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Posts Tagged ‘Bias’

Take off the rose-tinted glasses: Rosy retrospection and the fallibility of memory

April 26th, 2018 8 comments

If you’ve ever binge-watched The Office, you probably remember the moment in the series finale when Andy Bernard reflects on his days at the Dunder Mifflin Paper Company. Thinking back on his past – on the friends he made and the fun times he had – he says, “I wish there was a way to know you’re in the good old days before you’ve actually left them.” Is he right? At the moment he said it, was Andy living in the “good old days?” Why will he be able to think back on that moment as if it were the “good old days” if he can’t see it right now? Five years from now, will we be looking back on 2018 like it was the “good old days?” Cognitive psychology has an answer: yes.

Allow me to explain: we often tend to remember and recollect past events in a more favorable light than when they actually occur. This is called rosy retrospection – have you ever heard of the idiom “to see through rose-tinted glasses?” It refers to the tendency to see something in a positive light, often better than it actually is. This memory bias applies to all of us – and it explains why we often recall the past much more fondly than the present. More generally, rosy retrospection represents one example of the way memory is not as accurate or reliable as we would like to believe. Memory is surprisingly fallible.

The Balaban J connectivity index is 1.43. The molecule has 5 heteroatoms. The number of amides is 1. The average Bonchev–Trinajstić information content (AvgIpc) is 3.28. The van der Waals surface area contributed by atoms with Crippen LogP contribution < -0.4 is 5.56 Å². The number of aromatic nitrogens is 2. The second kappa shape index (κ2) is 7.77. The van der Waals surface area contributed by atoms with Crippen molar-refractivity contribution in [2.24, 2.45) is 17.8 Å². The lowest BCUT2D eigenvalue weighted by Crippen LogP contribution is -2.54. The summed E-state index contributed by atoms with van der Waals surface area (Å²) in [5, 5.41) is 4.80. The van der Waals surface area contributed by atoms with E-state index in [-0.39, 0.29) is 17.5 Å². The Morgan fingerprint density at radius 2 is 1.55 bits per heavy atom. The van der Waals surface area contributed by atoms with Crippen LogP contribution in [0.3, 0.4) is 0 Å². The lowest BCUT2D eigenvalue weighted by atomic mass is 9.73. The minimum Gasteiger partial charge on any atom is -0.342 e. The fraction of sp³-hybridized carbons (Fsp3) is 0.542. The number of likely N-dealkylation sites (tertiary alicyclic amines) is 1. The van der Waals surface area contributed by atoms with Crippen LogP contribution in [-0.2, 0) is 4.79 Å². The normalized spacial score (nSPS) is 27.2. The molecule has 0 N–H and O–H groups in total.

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The empathy gap: the cognitive scapegoat least likely to earn you brownie points in intimate relationships (or with HR)

April 22nd, 2018 No comments

I think you’d call that an objective overreaction (Marcinski, 2015)

Try to remember to the last time you had a fight with a romantic partner or friend, especially over a small misstep or misunderstanding. Were you angry at the time? Jealous? Hurt? If so, you probably said and did things you didn’t mean; perhaps you were intending to cause your partner the same pain you felt, or were simply lashing out impulsively, not caring to listen to their side of the story. Only your own feelings mattered.

Now think back to the aftermath, when you had resolved the issue and moved forward. Everything that happened in the heat of the argument might seem a bit silly to you now. Maybe your partner pointed out that you had overreacted; your emotions seemed perfectly valid then, but now, in a state of calm as you and your relationship are, you’re inclined to agree with them. There’s no way you acted like that; you had no reason to. You certainly won’t do so the next time you’re in an argument…right?

Unlike faucet taps, these states are rather mutually exclusive: no lukewarm middle ground here (http://image.wikifoundry.com/image/3/5ac715be43f996a35f99bf5976ec1348/GW350H215)

Wrong, says the empathy gap. Read more…